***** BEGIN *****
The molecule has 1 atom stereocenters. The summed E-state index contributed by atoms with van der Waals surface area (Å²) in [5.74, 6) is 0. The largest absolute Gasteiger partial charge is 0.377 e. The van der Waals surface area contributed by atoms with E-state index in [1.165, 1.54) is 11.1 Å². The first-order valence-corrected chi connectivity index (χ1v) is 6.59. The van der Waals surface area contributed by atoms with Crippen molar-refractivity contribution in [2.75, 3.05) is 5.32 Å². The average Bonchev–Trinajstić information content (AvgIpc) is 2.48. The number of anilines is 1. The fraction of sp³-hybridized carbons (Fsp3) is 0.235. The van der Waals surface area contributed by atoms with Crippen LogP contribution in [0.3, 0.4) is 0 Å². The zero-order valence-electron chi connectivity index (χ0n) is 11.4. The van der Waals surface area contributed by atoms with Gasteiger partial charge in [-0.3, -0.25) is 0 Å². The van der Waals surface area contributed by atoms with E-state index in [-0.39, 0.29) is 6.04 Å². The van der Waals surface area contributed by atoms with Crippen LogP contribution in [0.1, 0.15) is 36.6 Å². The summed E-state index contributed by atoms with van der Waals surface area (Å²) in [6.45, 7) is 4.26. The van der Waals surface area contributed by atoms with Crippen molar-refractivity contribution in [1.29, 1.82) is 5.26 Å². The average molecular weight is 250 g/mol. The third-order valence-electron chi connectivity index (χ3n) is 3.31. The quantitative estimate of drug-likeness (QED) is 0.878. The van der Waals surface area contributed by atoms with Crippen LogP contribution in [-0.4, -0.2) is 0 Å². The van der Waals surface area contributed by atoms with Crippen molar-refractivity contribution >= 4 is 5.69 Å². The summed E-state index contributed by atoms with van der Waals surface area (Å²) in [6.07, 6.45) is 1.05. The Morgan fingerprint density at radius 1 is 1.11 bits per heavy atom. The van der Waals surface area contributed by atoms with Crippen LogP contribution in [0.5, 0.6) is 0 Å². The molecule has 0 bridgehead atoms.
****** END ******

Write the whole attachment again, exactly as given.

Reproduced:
The molecule has 1 atom stereocenters. The summed E-state index contributed by atoms with van der Waals surface area (Å²) in [5.74, 6) is 0. The largest absolute Gasteiger partial charge is 0.377 e. The van der Waals surface area contributed by atoms with E-state index in [1.165, 1.54) is 11.1 Å². The first-order valence-corrected chi connectivity index (χ1v) is 6.59. The van der Waals surface area contributed by atoms with Crippen molar-refractivity contribution in [2.75, 3.05) is 5.32 Å². The average Bonchev–Trinajstić information content (AvgIpc) is 2.48. The number of anilines is 1. The fraction of sp³-hybridized carbons (Fsp3) is 0.235. The van der Waals surface area contributed by atoms with Crippen LogP contribution in [0.3, 0.4) is 0 Å². The zero-order valence-electron chi connectivity index (χ0n) is 11.4. The van der Waals surface area contributed by atoms with Gasteiger partial charge in [-0.3, -0.25) is 0 Å². The van der Waals surface area contributed by atoms with E-state index in [-0.39, 0.29) is 6.04 Å². The van der Waals surface area contributed by atoms with Crippen LogP contribution in [0.1, 0.15) is 36.6 Å². The summed E-state index contributed by atoms with van der Waals surface area (Å²) in [6.45, 7) is 4.26. The van der Waals surface area contributed by atoms with Crippen molar-refractivity contribution in [1.29, 1.82) is 5.26 Å². The average molecular weight is 250 g/mol. The third-order valence-electron chi connectivity index (χ3n) is 3.31. The quantitative estimate of drug-likeness (QED) is 0.878. The van der Waals surface area contributed by atoms with Crippen LogP contribution in [-0.4, -0.2) is 0 Å². The van der Waals surface area contributed by atoms with Crippen molar-refractivity contribution >= 4 is 5.69 Å². The summed E-state index contributed by atoms with van der Waals surface area (Å²) in [6.07, 6.45) is 1.05. The Morgan fingerprint density at radius 1 is 1.11 bits per heavy atom. The van der Waals surface area contributed by atoms with Crippen LogP contribution in [0.5, 0.6) is 0 Å². The molecule has 0 bridgehead atoms.